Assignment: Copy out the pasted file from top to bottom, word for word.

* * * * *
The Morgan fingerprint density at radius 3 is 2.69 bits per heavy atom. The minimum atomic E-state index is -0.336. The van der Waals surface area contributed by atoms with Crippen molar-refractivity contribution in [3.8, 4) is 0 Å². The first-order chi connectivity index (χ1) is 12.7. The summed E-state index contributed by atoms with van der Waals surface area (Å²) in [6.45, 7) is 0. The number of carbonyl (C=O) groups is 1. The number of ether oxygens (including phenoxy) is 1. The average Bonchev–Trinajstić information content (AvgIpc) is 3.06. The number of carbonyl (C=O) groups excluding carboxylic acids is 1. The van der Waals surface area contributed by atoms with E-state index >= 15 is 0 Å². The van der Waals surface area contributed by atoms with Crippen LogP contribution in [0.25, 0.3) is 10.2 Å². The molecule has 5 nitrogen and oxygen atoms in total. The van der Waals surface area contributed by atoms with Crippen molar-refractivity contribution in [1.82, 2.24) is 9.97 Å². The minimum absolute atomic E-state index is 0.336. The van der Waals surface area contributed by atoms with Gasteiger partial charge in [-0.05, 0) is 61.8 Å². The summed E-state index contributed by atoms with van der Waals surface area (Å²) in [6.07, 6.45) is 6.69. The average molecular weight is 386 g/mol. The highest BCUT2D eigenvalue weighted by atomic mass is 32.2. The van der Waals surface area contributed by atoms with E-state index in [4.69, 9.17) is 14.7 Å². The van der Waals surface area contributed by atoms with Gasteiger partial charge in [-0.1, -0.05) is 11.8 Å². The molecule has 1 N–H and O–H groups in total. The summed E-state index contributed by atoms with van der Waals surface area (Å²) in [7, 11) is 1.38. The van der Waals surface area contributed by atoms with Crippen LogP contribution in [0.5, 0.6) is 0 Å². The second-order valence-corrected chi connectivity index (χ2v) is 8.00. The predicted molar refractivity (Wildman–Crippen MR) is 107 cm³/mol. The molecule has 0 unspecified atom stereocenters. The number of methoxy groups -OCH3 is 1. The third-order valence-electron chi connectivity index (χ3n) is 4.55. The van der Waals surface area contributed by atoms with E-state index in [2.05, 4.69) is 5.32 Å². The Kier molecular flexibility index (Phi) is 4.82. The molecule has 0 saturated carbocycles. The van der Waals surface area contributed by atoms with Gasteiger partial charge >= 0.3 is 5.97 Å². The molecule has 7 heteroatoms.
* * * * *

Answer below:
The Morgan fingerprint density at radius 3 is 2.69 bits per heavy atom. The minimum atomic E-state index is -0.336. The van der Waals surface area contributed by atoms with Crippen molar-refractivity contribution in [3.8, 4) is 0 Å². The first-order chi connectivity index (χ1) is 12.7. The summed E-state index contributed by atoms with van der Waals surface area (Å²) in [6.45, 7) is 0. The number of carbonyl (C=O) groups is 1. The number of ether oxygens (including phenoxy) is 1. The average Bonchev–Trinajstić information content (AvgIpc) is 3.06. The number of carbonyl (C=O) groups excluding carboxylic acids is 1. The van der Waals surface area contributed by atoms with E-state index >= 15 is 0 Å². The van der Waals surface area contributed by atoms with Crippen LogP contribution in [0.25, 0.3) is 10.2 Å². The molecule has 5 nitrogen and oxygen atoms in total. The van der Waals surface area contributed by atoms with Crippen molar-refractivity contribution in [1.82, 2.24) is 9.97 Å². The minimum absolute atomic E-state index is 0.336. The van der Waals surface area contributed by atoms with Gasteiger partial charge in [-0.05, 0) is 61.8 Å². The summed E-state index contributed by atoms with van der Waals surface area (Å²) in [6.07, 6.45) is 6.69. The average molecular weight is 386 g/mol. The highest BCUT2D eigenvalue weighted by atomic mass is 32.2. The van der Waals surface area contributed by atoms with E-state index in [4.69, 9.17) is 14.7 Å². The van der Waals surface area contributed by atoms with Gasteiger partial charge in [-0.1, -0.05) is 11.8 Å². The molecule has 1 N–H and O–H groups in total. The summed E-state index contributed by atoms with van der Waals surface area (Å²) in [7, 11) is 1.38. The van der Waals surface area contributed by atoms with Crippen LogP contribution in [0.5, 0.6) is 0 Å². The second-order valence-corrected chi connectivity index (χ2v) is 8.00. The predicted molar refractivity (Wildman–Crippen MR) is 107 cm³/mol. The molecule has 0 unspecified atom stereocenters. The number of methoxy groups -OCH3 is 1. The third-order valence-electron chi connectivity index (χ3n) is 4.55. The van der Waals surface area contributed by atoms with E-state index in [2.05, 4.69) is 5.32 Å². The Kier molecular flexibility index (Phi) is 4.82. The molecule has 0 saturated carbocycles. The van der Waals surface area contributed by atoms with Gasteiger partial charge >= 0.3 is 5.97 Å². The molecule has 7 heteroatoms.